Lawyers for the San Francisco Foundation said Friday that a settlement has been reached in the legal fight over the future of the $420-million Buck Trust, one of the largest charitable foundations in the United States.
Under the agreement, the San Francisco Foundation would turn over administration of the trust to a Marin County-based foundation, to be formed later this year. The San Francisco Foundation would receive more than $6 million in legal fees and “transition” costs.
This agreement is considered almost certain to be accepted by Judge Homer Thompson, who took an active part in settlement negotiations after being called in from Santa Clara County Superior Court to conduct the case.
However, it is not clear whether the agreement will end the battle over the trust, a battle that hinges on the will of a wealthy heiress and has come to be known as the “Super Bowl of probate law.”
A group of 46 charities not eligible to benefit from the trust opposes the settlement, and Thompson said he will allow that group to continue an independent challenge to the trust’s use until he rules whether a settlement would render their argument moot.
The proposed settlement was sharply criticized both in and out of court by Sid Wolinsky of the public-interest law firm Public Advocates Inc., which represents the 46 charities.
“It has completely sold out the interests of the poor and needy--apparently with the blessings of a judge,” Wolinsky said. “It’s a complete sellout . . . a disgrace, an embarrassment.”
Lawyers for the various parties who agree with the settlement shrugged off the criticism, saying that the facts simply do not justify breaking the will that established the trust.
Beryl H. Buck, a wealthy Ross, Calif., philanthropist, created the trust in 1975 when she bequeathed a $10-million share in a small oil company for the benefit of needy people in Marin County, the second wealthiest county in the nation.
Value of the trust has swollen to more than $400 million since the company was bought by Shell Oil Co. at the height of the 1979 oil crisis.
With so much money to spend and relatively few needy people to benefit, proceeds from the trust have been used to finance a variety of philanthropic projects, from cultural programs to a bicycle path.
The San Francisco Foundation, aided by Public Advocates, petitioned in 1984 to remove the Marin-only restriction on the trust.
Marin County and a group of Marin-based charities opposed the move, rejecting the petitioners’ assertions that Buck would not have excluded charities in other counties from benefits had she known that the trust would grow so much.
Forced to Negotiate
During the trial, which began in February, the county forced the foundation into negotiations by winning several key rulings, including one that prevented the needs of nearby counties from being considered.
Those successes continued Friday when Thompson, in a series of heated exchanges, rejected pleas by Public Advocates to declare a mistrial and to delay further proceedings until the firm’s lawyers could prepare to argue their case without the help of the foundation.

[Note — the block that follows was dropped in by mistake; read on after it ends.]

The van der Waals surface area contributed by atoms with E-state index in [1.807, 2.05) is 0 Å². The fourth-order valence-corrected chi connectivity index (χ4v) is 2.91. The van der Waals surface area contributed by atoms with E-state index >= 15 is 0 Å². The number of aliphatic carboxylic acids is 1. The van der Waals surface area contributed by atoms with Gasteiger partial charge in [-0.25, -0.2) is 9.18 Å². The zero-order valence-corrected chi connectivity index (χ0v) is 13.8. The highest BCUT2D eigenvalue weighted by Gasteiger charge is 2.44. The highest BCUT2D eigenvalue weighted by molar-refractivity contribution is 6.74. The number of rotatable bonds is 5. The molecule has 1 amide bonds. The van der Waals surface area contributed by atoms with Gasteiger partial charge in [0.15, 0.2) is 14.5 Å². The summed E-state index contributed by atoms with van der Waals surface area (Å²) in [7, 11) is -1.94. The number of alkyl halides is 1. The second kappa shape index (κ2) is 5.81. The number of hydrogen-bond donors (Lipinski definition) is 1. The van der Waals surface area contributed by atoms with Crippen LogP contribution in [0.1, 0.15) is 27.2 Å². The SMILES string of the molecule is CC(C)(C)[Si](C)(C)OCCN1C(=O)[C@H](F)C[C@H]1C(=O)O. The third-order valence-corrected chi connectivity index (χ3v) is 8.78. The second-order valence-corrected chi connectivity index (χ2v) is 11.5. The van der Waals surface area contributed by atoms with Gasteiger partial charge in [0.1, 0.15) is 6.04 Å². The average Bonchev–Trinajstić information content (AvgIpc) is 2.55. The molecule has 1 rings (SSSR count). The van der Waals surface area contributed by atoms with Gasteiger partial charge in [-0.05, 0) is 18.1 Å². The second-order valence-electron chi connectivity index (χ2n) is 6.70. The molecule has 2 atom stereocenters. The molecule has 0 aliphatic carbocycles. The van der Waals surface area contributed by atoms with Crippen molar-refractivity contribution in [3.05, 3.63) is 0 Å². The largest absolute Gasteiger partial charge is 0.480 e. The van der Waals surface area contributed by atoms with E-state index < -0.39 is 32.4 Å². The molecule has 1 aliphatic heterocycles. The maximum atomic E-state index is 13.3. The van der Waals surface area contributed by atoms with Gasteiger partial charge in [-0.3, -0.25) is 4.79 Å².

Marin County Counsel Douglas Maloney doubts that Public Advocates will succeed.
“You have to look at the record (so far in the case), and the record shows that there’s no basis for cy pres,” he said.
Cy pres, the basis of the original petition to change Buck’s will, is a legal concept that allows for the changing of wills if the conditions under which they are written have changed radically--for example, changing a bequest for pioneer wagon trains to benefit modern travelers in automobiles.
Effort to Continue
Public Advocates’ effort to invoke cy pres will continue next Friday, one day after the other parties in the case present their proposed settlement in more detail.
Generally, that proposal calls for the foundation to resign as the trust administrator and to drop its challenge to the Marin-only clause.
In exchange, it would receive $3 million to assist in adjusting to the loss of the Buck Trust, which makes up about two-thirds of its assets; it also would be reimbursed for its legal fees in the case, which one lawyer estimated at more than $3 million.
The trust then would be put in the hands of a new, as-yet unformed foundation to be known as the Marin Community Foundation, which would use income from the trust to benefit Marin charities only. The transition would occur on Jan. 1, 1987, according to the proposed settlement agreement.
Lawyers who drafted the settlement said it will end a legal battle that could not be won, and will do so in a way that protects both the intent of Buck’s will and the assets of the foundation it established.
“On this day of a new beginning, it will undoubtedly be said that one side won out over the other or that one side capitulated to the other,” said Deputy Atty. Gen. Yeoryios C. Apallas, who represented the state’s opinion that no change in the will should occur.
“That is beside the point. There is only one winner today, and that is Mrs. Beryl Buck. Her will will be done--in perpetuity.”